Mardi Gras (which translates to “Fat Tuesday”) is most popular  in New Orleans which annually hosts the largest celebration of the holiday. However, the very first Mardi Gras celebration took place in Mobile, Alabama, and it’s roots bury deep into the European traditions of carnival dating before the medieval times. The celebration of a carnival is unknown by historians, however, the celebration is born from Christianity. Lent (a sacrificial Christian holiday) is one of the primary forces behind the necessity for carnivals, which are often baudy celebrations including parading, feasting and elements of circus. The idea was to live largely and indulge before giving up on some of the earthly pleasures for the season of Lent. Sometimes masks were introduced to allow people to discard their everyday persona in order to fully partake in the party spirit. During shrovetide, the days toward the end of carnival, people confessed their sins.

person riding on tractor surrounded by peoples


The first recorded celebration of Mardi Gras in Louisiana was in 1699 in what is now the
Plaquemines Parish. Gradually, the festivities migrated and centered around New Orleans and
celebrated in the form of parades, masking, costuming and cross-dressing. In 1856, 21
gentlemen secretly arranged the first Krewe of Mardi Gras (a pinnacle of the celebrations today)
to be observed in an official parade. That first Krewe was named “The Mystick Krewe of Comus
which continues to be seen today. Now alongside Comus, popular krewes include The Krewe of
Thoth, The Krewe of Bacchus (which historically names celebrities as their “kings”), Rex,
Proteus, Orpheus and Zulu. All of these krewes partake in parades from the beginning of January
until the end of February and ride upon floats, some of which have taken all year to design and
build. Typically, float-riders wear masks and throw gifts to viewers such as doubloons (coins with
some significance to their krewe), cups, shirts and other miscellaneous items.  

In 1875, the state of Louisiana declared Mardi Gras a legal state holiday, and the parades were
held in rain or shine save for a few instances during the Civil War, World War I, and World War II.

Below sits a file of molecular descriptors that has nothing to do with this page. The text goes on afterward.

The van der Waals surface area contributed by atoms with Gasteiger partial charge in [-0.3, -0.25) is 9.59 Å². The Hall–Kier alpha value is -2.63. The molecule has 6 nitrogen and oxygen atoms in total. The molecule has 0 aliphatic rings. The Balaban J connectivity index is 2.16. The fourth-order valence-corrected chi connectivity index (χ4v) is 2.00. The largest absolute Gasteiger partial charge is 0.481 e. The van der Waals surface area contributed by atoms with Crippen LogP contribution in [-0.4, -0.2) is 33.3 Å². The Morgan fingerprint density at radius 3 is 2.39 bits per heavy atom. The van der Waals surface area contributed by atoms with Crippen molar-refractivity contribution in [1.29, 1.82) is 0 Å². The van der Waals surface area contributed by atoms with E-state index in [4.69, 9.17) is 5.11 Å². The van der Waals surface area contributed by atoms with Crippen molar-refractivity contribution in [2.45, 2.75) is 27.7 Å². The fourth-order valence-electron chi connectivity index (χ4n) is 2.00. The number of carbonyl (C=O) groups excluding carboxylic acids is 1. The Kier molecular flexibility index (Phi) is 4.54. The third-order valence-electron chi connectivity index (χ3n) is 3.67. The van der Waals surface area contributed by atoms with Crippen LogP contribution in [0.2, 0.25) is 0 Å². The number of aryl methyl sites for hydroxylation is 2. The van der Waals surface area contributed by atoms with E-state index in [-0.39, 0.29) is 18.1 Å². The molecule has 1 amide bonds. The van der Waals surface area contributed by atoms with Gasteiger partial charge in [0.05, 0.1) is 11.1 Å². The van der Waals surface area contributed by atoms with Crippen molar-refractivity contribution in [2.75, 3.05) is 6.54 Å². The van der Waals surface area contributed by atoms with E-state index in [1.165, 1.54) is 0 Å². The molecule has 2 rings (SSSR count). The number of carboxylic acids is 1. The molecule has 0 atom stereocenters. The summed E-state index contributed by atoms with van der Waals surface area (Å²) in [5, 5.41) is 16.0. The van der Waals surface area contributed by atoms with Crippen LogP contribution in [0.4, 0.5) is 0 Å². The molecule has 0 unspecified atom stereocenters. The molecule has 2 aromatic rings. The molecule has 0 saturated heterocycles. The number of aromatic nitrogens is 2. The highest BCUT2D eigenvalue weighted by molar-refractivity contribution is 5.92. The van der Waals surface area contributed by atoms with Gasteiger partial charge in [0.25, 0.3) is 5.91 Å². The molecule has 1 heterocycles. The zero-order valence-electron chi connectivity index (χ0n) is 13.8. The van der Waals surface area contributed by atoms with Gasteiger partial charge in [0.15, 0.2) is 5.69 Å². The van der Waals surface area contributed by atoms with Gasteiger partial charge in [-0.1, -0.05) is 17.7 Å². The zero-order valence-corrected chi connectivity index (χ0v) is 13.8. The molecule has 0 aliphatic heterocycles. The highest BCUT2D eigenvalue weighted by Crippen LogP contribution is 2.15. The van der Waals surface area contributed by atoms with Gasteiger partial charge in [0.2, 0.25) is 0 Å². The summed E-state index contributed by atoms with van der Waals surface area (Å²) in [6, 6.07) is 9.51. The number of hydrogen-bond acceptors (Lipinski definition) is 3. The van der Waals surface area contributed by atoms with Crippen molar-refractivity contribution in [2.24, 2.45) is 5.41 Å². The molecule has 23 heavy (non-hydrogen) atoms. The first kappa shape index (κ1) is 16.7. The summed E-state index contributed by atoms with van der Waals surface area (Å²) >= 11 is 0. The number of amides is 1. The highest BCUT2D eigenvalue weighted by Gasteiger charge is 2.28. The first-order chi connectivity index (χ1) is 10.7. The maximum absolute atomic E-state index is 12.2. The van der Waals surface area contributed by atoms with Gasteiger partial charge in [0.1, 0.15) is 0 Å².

In 1979, the New Orleans police department went on strike leaving The National Guard to prevent
crimes during the holiday. Although it was more sparsely attended than previous years, there were
less regulations on alcohol and drug use deeming 1979’s mardi gras one of the best in the eyes of
bohemian party-goers. National Guard Troops returned to Mardi Gras in 2005 to assist in crowd
control in the aftermath of Hurricane Katrina. This year hosted floats which satirized the U.S.
Army Corps and The Federal Emergency Management Agency (FEMA) in their failure to secure
the levees in New Orleans. 

Rex’s inaugural parade in 1892 established the city’s celebratory colors: purple, green and gold. There is
no distinct reason why these colors were chosen, although Errol Laborde theorized their significance was
due to heraldry. However, the Rex organization declared that the colors corresponded to justice, power
and faith. These colors continue to decorate floats, beads, and the notorious king cake which is delicately
folded with colored bread, colored sugar and holds a traditional plastic baby inside. 


Sources: 



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ساندویچ پانل طرح چوب نیز همچون عموم پانل‌های ساندویچی از سه لایه اصلی تشکیل شده است که عبارتند از روکش‌های چوبی و فایبرگلاس به عنوان پوشش خارجی که به وسیله رزین و پیچ و مهره به یکدیگر متصل می‌شوند و الیاف پشم شیشه در قسمت هسته ساندویچ پانل.
استفاده از فایبرگلاس در ساختار پانل طرح چوب، آن را در برابر نفوذ رطوبت مقاوم ساخته است.
استفاده از مواد مقاوم در ساختار پانل‌های چوبی موجب شده است که در برابر عواملی همچون خوردگی مقاوم باشند.
الیاف پشم شیشه که در هسته
ساندویچ پنل طرح چوب‌ استفاده شده است موجب شده که این دسته از پانل‌ها در مقایسه با سایر انواع ساندویچ پانل از انعطاف پذیری و مقاومت بالاتری برخوردار باشند و همچنین لازم به ذکر است که الیاف پشم شیشه همواره به عنوان کاربردی ترین نوع عایق شناخته شده است و ساندویچ پنل چوبی را به عایق خوبی در برابر سرما، گرما و صدا تبدیل کرده است.
ساندویچ پانل چوبی دارای تنوع بسیاری در طرح و رنگ است و این امر تنوع بالایی را برای انتخاب خریدار ایجاد می‌کند و همچنین ظاهر خاص و زیبایی را به نمای ساختمان می‌بخشد.